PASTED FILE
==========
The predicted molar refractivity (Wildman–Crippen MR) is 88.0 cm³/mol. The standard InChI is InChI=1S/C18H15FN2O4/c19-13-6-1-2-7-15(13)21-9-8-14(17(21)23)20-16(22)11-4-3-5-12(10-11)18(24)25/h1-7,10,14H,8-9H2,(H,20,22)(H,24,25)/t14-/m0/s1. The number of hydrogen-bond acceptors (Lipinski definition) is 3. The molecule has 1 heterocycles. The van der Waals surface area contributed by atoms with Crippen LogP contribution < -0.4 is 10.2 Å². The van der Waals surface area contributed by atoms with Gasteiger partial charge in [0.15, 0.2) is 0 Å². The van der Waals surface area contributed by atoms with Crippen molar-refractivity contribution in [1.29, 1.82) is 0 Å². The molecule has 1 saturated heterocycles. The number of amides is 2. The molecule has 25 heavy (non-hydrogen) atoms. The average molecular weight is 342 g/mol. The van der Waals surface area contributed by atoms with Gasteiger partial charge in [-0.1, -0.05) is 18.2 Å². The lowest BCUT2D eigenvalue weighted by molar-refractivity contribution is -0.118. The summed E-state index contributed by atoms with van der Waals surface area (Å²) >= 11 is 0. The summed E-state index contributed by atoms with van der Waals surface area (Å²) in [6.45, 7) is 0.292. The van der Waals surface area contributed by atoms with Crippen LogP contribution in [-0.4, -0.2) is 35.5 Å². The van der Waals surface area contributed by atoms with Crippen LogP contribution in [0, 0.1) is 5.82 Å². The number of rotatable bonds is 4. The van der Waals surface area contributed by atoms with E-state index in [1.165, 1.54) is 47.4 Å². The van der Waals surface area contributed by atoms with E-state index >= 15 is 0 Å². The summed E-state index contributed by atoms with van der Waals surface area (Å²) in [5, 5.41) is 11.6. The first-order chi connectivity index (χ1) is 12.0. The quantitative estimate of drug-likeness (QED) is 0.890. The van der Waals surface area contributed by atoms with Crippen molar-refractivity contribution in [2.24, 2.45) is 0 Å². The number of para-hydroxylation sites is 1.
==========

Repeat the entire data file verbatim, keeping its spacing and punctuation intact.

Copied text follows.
The predicted molar refractivity (Wildman–Crippen MR) is 88.0 cm³/mol. The standard InChI is InChI=1S/C18H15FN2O4/c19-13-6-1-2-7-15(13)21-9-8-14(17(21)23)20-16(22)11-4-3-5-12(10-11)18(24)25/h1-7,10,14H,8-9H2,(H,20,22)(H,24,25)/t14-/m0/s1. The number of hydrogen-bond acceptors (Lipinski definition) is 3. The molecule has 1 heterocycles. The van der Waals surface area contributed by atoms with Crippen LogP contribution < -0.4 is 10.2 Å². The van der Waals surface area contributed by atoms with Gasteiger partial charge in [0.15, 0.2) is 0 Å². The van der Waals surface area contributed by atoms with Crippen molar-refractivity contribution in [1.29, 1.82) is 0 Å². The molecule has 1 saturated heterocycles. The number of amides is 2. The molecule has 25 heavy (non-hydrogen) atoms. The average molecular weight is 342 g/mol. The van der Waals surface area contributed by atoms with Gasteiger partial charge in [-0.1, -0.05) is 18.2 Å². The lowest BCUT2D eigenvalue weighted by molar-refractivity contribution is -0.118. The summed E-state index contributed by atoms with van der Waals surface area (Å²) >= 11 is 0. The summed E-state index contributed by atoms with van der Waals surface area (Å²) in [6.45, 7) is 0.292. The van der Waals surface area contributed by atoms with Crippen LogP contribution in [-0.4, -0.2) is 35.5 Å². The van der Waals surface area contributed by atoms with Crippen LogP contribution in [0, 0.1) is 5.82 Å². The number of rotatable bonds is 4. The van der Waals surface area contributed by atoms with E-state index in [1.165, 1.54) is 47.4 Å². The van der Waals surface area contributed by atoms with E-state index >= 15 is 0 Å². The summed E-state index contributed by atoms with van der Waals surface area (Å²) in [5, 5.41) is 11.6. The first-order chi connectivity index (χ1) is 12.0. The quantitative estimate of drug-likeness (QED) is 0.890. The van der Waals surface area contributed by atoms with Crippen molar-refractivity contribution in [2.24, 2.45) is 0 Å². The number of para-hydroxylation sites is 1.